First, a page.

Exercise is boring

 As an exercise junkie, I’ve often wondered why people don’t have the same passion.  The reality is that for many people, exercise is associated with pain and boredom.

How many times have you seen and heard the phrase “no pain no gain”? How about “Pain is weakness leaving the body”?  I saw a tag line on a friend’s e-mail that said “You can be sore tomorrow or sorry tomorrow”.

Each one of these indicates torture to the non-exerciser.  If you’d rather avoid torture, here’s the best advice I can provide.

Do something that you enjoy.

That’s right, it’s that easy. Exercise doesn’t have to be limited to plodding endless miles on a treadmill (yuck!). Find something that makes you feel alive.  Something that gives you a goal to work toward and offers a sense of accomplishment. Something that you can immerse yourself in and make part of your life.

Here’s a list of the things I can think of off the top of my head that I’ve done this year that I would consider exercise:

  • Paddled a kayak through the Dells of the Fox
  • Ran multiple 5k’s outdoors
  • Went geocaching with my kids
  • Rode my mountain bike in the Iceman Cometh Challenge with my family cheering at the finish line
  • Rode 100 miles (twice) on my road bike…before lunch
  • Paddled a canoe on the Du Page River in the middle of winter
  • Summitted 14,255′ Longs Peak with my daughters
  • Spent 8 hours adventure racing through the Michigan woods
  • Ran the Warrior Dash on Father’s Day with friends and family
  • Rowed 1.3 million meters on the Concept 2 rowing machine
  • Played golf with Sara
  • Set multiple personal records in the deadlift
  • Swam whitewater rapids (on purpose) to practice swiftwater rescue
  • Completed the TRX 40/40 Challenge
  • A couple of times, for a little variety, I even ran on the treadmill. 
Sunrise over Twin Sisters Peaks
Sunrise over Twin Sisters Peaks

Aside from the actual exercise part of each of these activites, I experienced moments I’ll never forget. 

I stood 6 feet from a herd of deer while riding my mountain bike, neither of us wanting to give up the trail. I watched the sunrise from 11,000 feet above sea level. I got caught in wicked thunderstorms and sleet storms. I witnessed the absolute silence of the winter woods after a big snowfall.  I watched coyotes, eagles, and hawks when they didn’t realize anyone was watching.  I waded through waist deep water fully clothed at one time and waist deep snow at another. I listened to the laughter of children and the look of amazement as they accomplished goals they never imagined.  I felt the pride of accomplishment in reaching my own goals.     

Each one of these experiences helped me be a better person, a better father, added years to my life, put a smile on my face and the faces of others around me, and yes, each was a form of exercise. 

None of these required any special skills that anyone else couldn’t obtain.  Just a level of commitment and creativity that many aren’t willing to pursue.  I’m just an ordinary guy who doesn’t want to live an ordinary life.

Each was exercise. None of them were boring or torturous. Every time I went to the fitness center I was there with a purpose in mind.  I knew that every squat was going to help me on the mountain bike or make it easier to haul a 55 lb. backpack up a mountain. Every rep had a purpose.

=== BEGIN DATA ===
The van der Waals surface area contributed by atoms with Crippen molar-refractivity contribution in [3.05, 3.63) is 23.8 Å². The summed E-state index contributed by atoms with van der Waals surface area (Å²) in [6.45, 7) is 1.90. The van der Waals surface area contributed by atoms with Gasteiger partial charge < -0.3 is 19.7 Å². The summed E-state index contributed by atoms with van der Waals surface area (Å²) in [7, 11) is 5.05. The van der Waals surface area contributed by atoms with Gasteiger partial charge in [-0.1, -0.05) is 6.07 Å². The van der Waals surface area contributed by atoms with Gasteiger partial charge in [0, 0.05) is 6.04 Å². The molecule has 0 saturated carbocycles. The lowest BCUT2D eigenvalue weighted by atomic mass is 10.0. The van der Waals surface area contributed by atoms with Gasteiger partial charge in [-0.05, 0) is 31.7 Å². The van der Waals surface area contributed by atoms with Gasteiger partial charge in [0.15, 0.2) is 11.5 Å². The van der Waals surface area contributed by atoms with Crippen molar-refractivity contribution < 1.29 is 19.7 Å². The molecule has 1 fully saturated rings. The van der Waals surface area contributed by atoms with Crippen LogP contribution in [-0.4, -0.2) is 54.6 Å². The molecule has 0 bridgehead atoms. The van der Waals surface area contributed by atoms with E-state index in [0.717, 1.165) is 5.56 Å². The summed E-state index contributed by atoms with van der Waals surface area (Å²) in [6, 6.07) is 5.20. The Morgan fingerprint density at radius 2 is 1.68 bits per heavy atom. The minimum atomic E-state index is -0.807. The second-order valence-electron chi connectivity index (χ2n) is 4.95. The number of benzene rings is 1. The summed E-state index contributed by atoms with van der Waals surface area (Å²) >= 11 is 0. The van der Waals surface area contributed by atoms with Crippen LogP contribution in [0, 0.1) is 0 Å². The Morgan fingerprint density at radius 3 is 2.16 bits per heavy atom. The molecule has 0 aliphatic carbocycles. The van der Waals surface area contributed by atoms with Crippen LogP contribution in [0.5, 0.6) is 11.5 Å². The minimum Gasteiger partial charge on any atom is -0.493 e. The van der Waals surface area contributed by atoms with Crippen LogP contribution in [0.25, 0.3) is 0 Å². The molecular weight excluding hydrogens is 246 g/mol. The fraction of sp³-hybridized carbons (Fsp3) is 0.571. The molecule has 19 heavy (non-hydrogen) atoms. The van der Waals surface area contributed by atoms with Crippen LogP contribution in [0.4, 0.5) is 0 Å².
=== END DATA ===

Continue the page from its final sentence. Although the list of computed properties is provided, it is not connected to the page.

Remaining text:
Exercise doesn’t have to be boring. Think outside the box and find what you enjoy.  And do it, often!

4 Replies to “Exercise is boring”

  1. For a lot of people, myself included, physical movement does not “make me feel alive”.

    I was a varsity swimmer in high school. A swimmer, lifeguard, and cyclist (too poor to own a car) in college. After college, I took up running, then yoga. As a kid I used to roller skate and ride my Big-Wheel.

    And it all made me feel DEAD. Moving around is depleting, exhausting and draining. It made me depressed. I would break down in tears during workouts. I needed a nap right after any session. And even after becoming relatively fit, a workout never “felt good”. I was lucky if I didn’t fall asleep in the carried home, my energy was completely gone.

    I’m not saying all this to be difficult or negative. I wish it did feel good for me.

  2. Hi Robin:

    Sorry to hear that exercise didn’t leave you with the same feeling. It’s hard to say what might have contributed to that feeling for you and from your message I don’t know if it was physical or mental exhaustion. Here’s what I would think about:

    1. Did you enjoy the activity your were performing or dreading it while you were doing it? Did you swim because someone said you needed to swim? Same for the biking? (The Big Wheel on the other hand…I wish they made a Big Wheel for adults.).
    2. Were you doing those things too often and not giving yourself a break?
    3. Were you eating anything before, during, or after?
    4. Did you have friends to participate in those activites together?

    Just a fw suggestions and I hope that you can find what fires you up and makes you feel alive!


  3. I had to exercise for my health. It didn’t matter what I picked, so I did swimming.
    Practice was boring, I never lost weight and at my best wasn’t even “mediocre”.
    I’ve always sucked at movement! I’m so clumsy, always mixing up my right & left, with no sense of my body in space. Exercise takes so much forced concentration and focus!
    I don’t have friends to exercise with. I bump into people too easily And after awhile they stop showing.

    Even now, I’m told exercise is something I have to do.
    No matter how I tell my experience, the line is “you still have to do it!”.

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